Easy, efficient MapReduce pipelines in Java and Scala.
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Crunch - Simple and Efficient Java Library for MapReduce Pipelines


Crunch is a Java library for writing, testing, and running MapReduce pipelines, based on Google's FlumeJava. Its goal is to make pipelines that are composed of many user-defined functions simple to write, easy to test, and efficient to run.

Build and Installation

Crunch uses Maven for dependency management. The code in the examples/ subdirectory relies on the top-level crunch libraries. In order to execute the included WordCount application, run:

mvn install
cd examples/
mvn package
hadoop jar target/crunch-examples-0.1.0-jar-with-dependencies.jar com.cloudera.crunch.examples.WordCount <input> <output>

High Level Concepts

Data Model and Operators

Crunch is centered around three interfaces that represent distributed datasets: PCollection<T>, PTable<K, V>, and PGroupedTable<K, V>.

A PCollection<T> represents a distributed, unordered collection of elements of type T. For example, we represent a text file in Crunch as a PCollection<String> object. PCollection provides a method, parallelDo, that applies a function to each element in a PCollection in parallel, and returns a new PCollection as its result.

A PTable<K, V> is a sub-interface of PCollection that represents a distributed, unordered multimap of its key type K to its value type V. In addition to the parallelDo operation, PTable provides a groupByKey operation that aggregates all of the values in the PTable that have the same key into a single record. It is the groupByKey operation that triggers the sort phase of a MapReduce job.

The result of a groupByKey operation is a PGroupedTable<K, V> object, which is a distributed, sorted map of keys of type K to an Iterable collection of values of type V. In addition to parallelDo, the PGroupedTable provides a combineValues operation, which allows for a commutative and associative aggregation operator to be applied to the values of the PGroupedTable instance on both the map side and the reduce side of a MapReduce job.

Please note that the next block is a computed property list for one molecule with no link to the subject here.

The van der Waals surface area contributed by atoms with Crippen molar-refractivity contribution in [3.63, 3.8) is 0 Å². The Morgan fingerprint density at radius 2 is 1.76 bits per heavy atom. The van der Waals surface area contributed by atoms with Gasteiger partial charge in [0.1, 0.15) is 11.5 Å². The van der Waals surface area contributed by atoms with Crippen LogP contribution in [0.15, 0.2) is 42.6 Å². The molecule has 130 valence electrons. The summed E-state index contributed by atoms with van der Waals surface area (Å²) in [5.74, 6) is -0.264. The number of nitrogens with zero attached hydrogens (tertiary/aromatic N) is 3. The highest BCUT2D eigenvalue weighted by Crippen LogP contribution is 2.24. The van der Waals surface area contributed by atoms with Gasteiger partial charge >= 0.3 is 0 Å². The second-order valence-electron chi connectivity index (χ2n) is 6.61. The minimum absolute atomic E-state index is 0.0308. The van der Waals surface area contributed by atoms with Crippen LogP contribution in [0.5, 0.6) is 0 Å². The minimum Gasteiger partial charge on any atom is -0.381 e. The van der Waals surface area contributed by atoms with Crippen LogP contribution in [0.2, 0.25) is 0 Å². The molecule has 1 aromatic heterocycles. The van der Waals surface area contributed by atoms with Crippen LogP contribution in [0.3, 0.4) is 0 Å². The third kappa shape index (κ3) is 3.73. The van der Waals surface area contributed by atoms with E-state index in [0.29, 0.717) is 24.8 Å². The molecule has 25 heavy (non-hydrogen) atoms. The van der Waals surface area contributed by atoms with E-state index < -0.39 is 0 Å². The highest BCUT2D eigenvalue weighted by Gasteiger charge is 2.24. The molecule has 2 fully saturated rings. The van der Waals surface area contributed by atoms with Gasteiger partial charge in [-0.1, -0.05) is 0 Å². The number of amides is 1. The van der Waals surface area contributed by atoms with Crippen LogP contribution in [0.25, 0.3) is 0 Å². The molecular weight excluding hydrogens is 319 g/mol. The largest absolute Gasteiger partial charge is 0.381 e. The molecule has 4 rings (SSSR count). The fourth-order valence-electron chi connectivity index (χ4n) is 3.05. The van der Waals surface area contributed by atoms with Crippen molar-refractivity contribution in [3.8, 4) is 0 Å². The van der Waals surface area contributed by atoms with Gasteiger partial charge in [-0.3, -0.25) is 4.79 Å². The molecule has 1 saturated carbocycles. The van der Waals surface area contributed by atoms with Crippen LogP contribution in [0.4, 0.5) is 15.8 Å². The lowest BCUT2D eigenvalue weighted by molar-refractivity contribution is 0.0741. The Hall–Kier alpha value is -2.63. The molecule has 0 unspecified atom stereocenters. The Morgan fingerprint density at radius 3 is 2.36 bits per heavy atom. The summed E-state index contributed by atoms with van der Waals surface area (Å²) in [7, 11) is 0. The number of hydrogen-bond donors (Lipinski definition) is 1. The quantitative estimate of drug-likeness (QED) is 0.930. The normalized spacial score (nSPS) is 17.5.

Finally, PCollection, PTable, and PGroupedTable all support a union operation, which takes a series of distinct PCollections and treats them as a single, virtual PCollection. The union operator is required for operations that combine multiple inputs, such as cogroups and joins.

Pipeline Building and Execution

Every Crunch pipeline starts with a Pipeline object that is used to coordinate building the pipeline and executing the underlying MapReduce jobs. For efficiency, Crunch uses lazy evaluation, so it will only construct MapReduce jobs from the different stages of the pipelines when the Pipeline object's run or done methods are called.

A Detailed Example

Here is the classic WordCount application using Crunch:

import com.cloudera.crunch.DoFn;
import com.cloudera.crunch.Emitter;
import com.cloudera.crunch.PCollection;
import com.cloudera.crunch.PTable;
import com.cloudera.crunch.Pipeline;
import com.cloudera.crunch.impl.mr.MRPipeline;
import com.cloudera.crunch.lib.Aggregate;
import com.cloudera.crunch.type.writable.Writables;

public class WordCount {
  public static void main(String[] args) throws Exception {
    Pipeline pipeline = new MRPipeline(WordCount.class);    
    PCollection<String> lines = pipeline.readTextFile(args[0]);

    PCollection<String> words = lines.parallelDo("my splitter", new DoFn<String, String>() {
      public void process(String line, Emitter<String> emitter) {
        for (String word : line.split("\\s+")) {
    }, Writables.strings());

    PTable<String, Long> counts = Aggregate.count(words);

    pipeline.writeTextFile(counts, args[1]);

Let's walk through the example line by line.

Step 1: Creating a Pipeline and referencing a text file